New wrist problems

Discussion in 'General Instruction [BG]' started by hallier, Oct 18, 2011.

  1. hallier


    Sep 1, 2011
    Have been playing finger style (thumb &3 fingers) guitar and percussion for 6 years and recently decided to pick up bass within a month I have aching wrists a sore thumb on my left hand and three sore fingers on my rights what am I doing wrong?????
  2. Snarf


    Jan 23, 2005
    Some of this is likely due to higher tension, rougher strings. Make sure your left and right hand technique are ergonomically sound. If you correct those things and you still have problems, you may have what I have, which is a pinched nerve/back issue radiating down into your arm and hands/fingers. It put me out of commission for a good 6 weeks.

    If your technique is perfect and this doesn't go away or gets worse, you'll absolutely need to see a doctor. If it's tendonitis or carpal tunnel you'll need an orthopedist. For a nerve issue, find a good neurologist.
  3. hallier


    Sep 1, 2011
    My left and righty hand technique is great on acoustic it seems the general ideas should transfer but it's not my left wrist is what really is getting to me then jump on a guitar and it's fine
  4. Rockin Mike

    Rockin Mike

    May 27, 2011
    Stop playing bass for a few weeks to let the inflammation go down.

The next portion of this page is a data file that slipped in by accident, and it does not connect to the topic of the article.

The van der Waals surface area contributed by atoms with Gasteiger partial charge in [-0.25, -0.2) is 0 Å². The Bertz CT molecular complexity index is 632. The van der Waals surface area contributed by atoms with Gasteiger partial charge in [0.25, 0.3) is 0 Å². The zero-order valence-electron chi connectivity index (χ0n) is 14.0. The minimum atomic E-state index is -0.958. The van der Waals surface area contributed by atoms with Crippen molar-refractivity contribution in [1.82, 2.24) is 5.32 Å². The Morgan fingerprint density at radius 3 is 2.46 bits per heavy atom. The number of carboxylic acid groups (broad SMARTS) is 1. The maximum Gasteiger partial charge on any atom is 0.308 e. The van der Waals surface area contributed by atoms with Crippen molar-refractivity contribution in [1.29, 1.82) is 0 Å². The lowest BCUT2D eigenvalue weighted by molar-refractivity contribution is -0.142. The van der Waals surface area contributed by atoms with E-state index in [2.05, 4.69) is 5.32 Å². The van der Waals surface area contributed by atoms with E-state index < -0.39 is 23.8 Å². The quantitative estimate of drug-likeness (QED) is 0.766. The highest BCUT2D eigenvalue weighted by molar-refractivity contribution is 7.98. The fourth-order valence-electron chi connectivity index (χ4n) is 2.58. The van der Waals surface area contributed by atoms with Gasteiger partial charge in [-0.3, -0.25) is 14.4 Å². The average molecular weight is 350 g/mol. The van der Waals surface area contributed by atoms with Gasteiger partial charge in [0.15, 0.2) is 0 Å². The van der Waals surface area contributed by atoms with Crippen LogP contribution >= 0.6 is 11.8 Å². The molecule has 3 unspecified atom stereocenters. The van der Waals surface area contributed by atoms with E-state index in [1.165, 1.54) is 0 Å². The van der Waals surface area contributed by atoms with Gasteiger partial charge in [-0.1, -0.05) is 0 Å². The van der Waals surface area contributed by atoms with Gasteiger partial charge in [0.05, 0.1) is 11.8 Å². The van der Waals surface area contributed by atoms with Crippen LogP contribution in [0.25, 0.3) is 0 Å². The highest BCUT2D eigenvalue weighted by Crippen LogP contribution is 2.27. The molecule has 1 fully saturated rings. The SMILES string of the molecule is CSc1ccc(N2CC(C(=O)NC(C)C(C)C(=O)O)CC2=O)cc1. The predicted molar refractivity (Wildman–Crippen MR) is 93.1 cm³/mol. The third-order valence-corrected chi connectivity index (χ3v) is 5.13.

When you pick it back up, limit playing to an hour or two a day and focus on keeping wrists straight.

    As strength builds, the muscles will protect the fancy parts underneath.

    Or see a real doctor. What do anonymous people on message boards know?
  5. SMaubass


    Aug 19, 2011
    Is your left hand set the right way, or are you jumping on some of those frets withyour thumb?
  6. fearceol


    Nov 14, 2006

    The bass requires a different technique approach from the guitar. Try to keep both wrists as straight as possible. The sore thumb on the left hand is probably due to pressing down too hard to fret a note. Links for left and right hand technique below.

    The sore fingers of the R/H could be from plucking too hard and/or the fact that your fingers are not used to the stronger, larger strings on a bass. Use a lighter touch and bring up the volume on the amp to compensate.

    R/H :

    Todd Johnson Bass Guitar : Floating thumb technique - YouTube

    L/H :

    Beginner Bass Guitar Lesson: Left Hand Technique - YouTube

    Developing Safe Left Hand Technique for Bass Guitar - YouTube

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